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Religious leaders focus on illegal wildlife trade

Asian and African leaders give input to campaign

Religious leaders focus on illegal wildlife trade
The Duke of Edinburgh (right) with Martin Palmer of ARC
Michael MacLachlan
United Kingdom

February 21, 2013

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Religious leaders from Asia and Africa gave statements to Britain's Duke of Edinburgh on Wednesday condemning the illegal wildlife trade.

The meeting was part of an initiative by the Alliance of Religions and Conservation (ARC), WWF-US and faith leaders, largely focusing on lessening consumer demand in China and other Asian countries for medicines and luxury items made from rare or endangered species. 

“This marks a new and potentially highly significant development in the struggle to preserve the great species of our planet … those creatures that most need the protection of God,” said Martin Palmer, secretary-general of the ARC.

The 34 leaders, representing Christians, Buddhists, Daoists, Hindus and Muslims in Asia and Africa, called on their followers to protect wildlife and fight against the trade of endangered species.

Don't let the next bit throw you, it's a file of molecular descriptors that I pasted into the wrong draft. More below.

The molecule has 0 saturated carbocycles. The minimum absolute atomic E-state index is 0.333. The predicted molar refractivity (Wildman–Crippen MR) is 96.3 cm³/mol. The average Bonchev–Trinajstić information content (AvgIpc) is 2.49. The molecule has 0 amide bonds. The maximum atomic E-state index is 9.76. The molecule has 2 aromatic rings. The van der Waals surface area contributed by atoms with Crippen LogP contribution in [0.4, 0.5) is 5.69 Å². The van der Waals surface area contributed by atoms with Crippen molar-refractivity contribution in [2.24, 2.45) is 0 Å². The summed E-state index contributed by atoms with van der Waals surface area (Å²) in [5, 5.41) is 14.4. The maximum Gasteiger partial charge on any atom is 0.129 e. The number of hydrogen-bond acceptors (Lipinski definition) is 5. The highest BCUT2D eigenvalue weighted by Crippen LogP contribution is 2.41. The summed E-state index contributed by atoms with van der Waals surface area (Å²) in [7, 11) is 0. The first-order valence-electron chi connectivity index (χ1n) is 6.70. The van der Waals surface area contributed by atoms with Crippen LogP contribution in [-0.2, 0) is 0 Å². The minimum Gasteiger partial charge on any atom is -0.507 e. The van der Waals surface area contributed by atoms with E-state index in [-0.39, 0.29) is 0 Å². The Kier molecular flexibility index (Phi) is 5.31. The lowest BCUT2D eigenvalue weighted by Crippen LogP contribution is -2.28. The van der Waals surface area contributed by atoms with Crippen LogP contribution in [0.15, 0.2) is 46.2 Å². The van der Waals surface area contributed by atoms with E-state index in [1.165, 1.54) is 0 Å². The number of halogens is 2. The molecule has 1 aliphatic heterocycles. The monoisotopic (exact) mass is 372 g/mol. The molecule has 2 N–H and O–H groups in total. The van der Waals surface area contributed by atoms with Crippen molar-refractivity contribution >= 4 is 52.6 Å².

“The richness of this world is a gift and blessing from Allah. May we in turn be a blessing to all that Allah has made and given to our care,” said the statement from the Indonesian Council of Ulema.

Traditional Chinese medicine is “one of Daoism’s great gifts to the world,” said the statement from the China Taoist Association. “But when it endangers the natural world it is no longer in alignment with Daoism’s spiritual principles.”

The Duke was also briefed by faith groups on conservation initiatives at the meeting at Buckingham Palace with Martin Palmer.

The Duke is a founding member of the ARC and president-emeritus of  the WWF.

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